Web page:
Hens was just leaving the City of Batavia, driving behind the highway trucks and said visibility was already down to nearly zero. He passed a semi-truck stuck in the snow in front of Tops.  There was about a foot of snow in that location.

Deputies have reported drifts of snow as high as five feet surrounding the cars that are stuck in Alabama.

"We have a pretty high level of concern," Hens said. "Some people have been out there nine, 10 hours. I know there are people who are hypothermic at this point.  I'm not sure we will be able to reach them.  It's just such bad visibility. I'm not even sure we will be able to get there, to be honest."

There has been a heavy, large lake-effect snow band stretching from Lake Erie into Alabama and Oakfield all day.  The National Weather Service reports it is likely to be in place until at least midnight.

"It might be there until midnight tomorrow," Hens said. "This storm is going to revival '77 in its intensity.  It's maybe not as wide or as broad but for people under the snow band, it will be."

Photo: File photo of Tim Hens from 2018 at Genesee County Legislature meeting.

UPDATE: here's a four-second video from Tim Hens showing conditions on the road to Alabama.

Ongoing expansion, modernization of airport give Genesee County reasons to feel proud

By Mike Pettinella


When it comes to the Genesee County Airport, Tim Hens sees himself as a public servant with a private sector mentality.

And that philosophy has worked quite well over the past 20 years, according to the county highway superintendent, as the airport has been upgraded and modernized without a single dollar coming from county property tax revenue.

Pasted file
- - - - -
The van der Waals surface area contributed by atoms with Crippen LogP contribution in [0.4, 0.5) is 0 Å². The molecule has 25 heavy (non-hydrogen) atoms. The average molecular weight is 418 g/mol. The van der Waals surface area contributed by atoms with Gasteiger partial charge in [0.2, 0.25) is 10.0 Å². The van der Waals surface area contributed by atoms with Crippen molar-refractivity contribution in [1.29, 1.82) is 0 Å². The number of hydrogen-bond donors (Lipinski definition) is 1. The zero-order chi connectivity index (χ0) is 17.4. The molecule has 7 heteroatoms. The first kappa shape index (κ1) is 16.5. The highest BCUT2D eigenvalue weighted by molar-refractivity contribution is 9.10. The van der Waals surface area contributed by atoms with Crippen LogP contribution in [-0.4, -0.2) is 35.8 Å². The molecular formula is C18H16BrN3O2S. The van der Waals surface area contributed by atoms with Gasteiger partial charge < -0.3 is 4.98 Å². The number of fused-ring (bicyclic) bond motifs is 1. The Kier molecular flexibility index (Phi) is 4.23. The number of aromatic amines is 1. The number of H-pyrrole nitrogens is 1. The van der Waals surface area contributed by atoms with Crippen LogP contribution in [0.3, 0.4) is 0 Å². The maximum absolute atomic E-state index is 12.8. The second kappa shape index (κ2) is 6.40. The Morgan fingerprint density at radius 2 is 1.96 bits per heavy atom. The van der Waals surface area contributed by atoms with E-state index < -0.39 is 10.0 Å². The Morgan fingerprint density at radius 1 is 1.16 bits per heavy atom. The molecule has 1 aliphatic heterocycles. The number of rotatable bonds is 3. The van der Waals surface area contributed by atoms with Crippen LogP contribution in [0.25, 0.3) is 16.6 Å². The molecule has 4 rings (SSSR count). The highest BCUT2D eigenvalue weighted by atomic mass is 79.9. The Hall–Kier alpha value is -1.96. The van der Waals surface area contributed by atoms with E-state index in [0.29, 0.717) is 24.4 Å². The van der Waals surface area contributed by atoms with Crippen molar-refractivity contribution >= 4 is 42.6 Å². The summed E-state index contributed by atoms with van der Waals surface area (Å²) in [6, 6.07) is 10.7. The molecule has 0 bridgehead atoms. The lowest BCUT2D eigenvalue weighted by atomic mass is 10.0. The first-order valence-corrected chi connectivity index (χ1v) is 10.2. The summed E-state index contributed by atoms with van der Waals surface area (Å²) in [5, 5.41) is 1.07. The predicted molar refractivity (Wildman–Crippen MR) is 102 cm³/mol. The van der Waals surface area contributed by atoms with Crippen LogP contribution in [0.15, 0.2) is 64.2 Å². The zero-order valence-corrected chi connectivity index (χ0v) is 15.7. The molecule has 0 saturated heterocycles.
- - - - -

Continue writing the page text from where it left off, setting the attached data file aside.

Hens gave The Batavian a tour of the sprawling facility along East Saile Drive in the Town of Batavia last week, pointing out the various buildings and providing insight into the funding of the operation that currently houses 68 aircraft, including single-engine planes, helicopters and “decent sized corporate jets.”

The county’s plan back in 2001 was to privatize the airport, Hens recalled.

“We were going to put the management of the airport out to bid to see if we can get a company to do it,” he said. “And our bids were out on the street, literally, as 911 happened. And if you remember back to 911, the whole airline industry and aviation industry just crumbled and shut down. It was not a good time to have a bid package out for airport management.”

Hens, who had recently been hired (he’s also the county engineer), said the county did not receive any responses to their request for proposal.

“So, by default, the county stepped in,” he said. “And I proposed that we hire some county employees and manage it. And luckily, it has worked out very, very well. We actually ended up sticking with that process for the last 20 years.”

As a result, Hens is able to use his business management skills to market the facility, assist in the bookkeeping, filing sales tax and supervising maintenance and upkeep.

“It’s like owning your own little business,” he said. “We've got employees to manage, we're selling fuel, we have to look at pricing, we’ve got to look at our competitors. It’s so different than my highway job where it's just fix what we got and plow the snow – and we do plow snow out here, too.”

Ownership of the airport enables the county to control its own destiny, Hens said.

“We have found that we could take in all the revenue, as opposed to paying it out to a management company or a private business to run the airport,” he said. “We were getting the full benefit of the revenue and could control our expenses. Plus, things move much faster – such as expanding the runway and other business decisions.”

The staff at the airport (other than Jeff and Carol Boshart of Boshart Enterprises; see accompanying story) consists of two full-time employees – manager Jason Long and airport attendant Ron Stringham – and a couple of part-timers who fill in during holidays and weekends.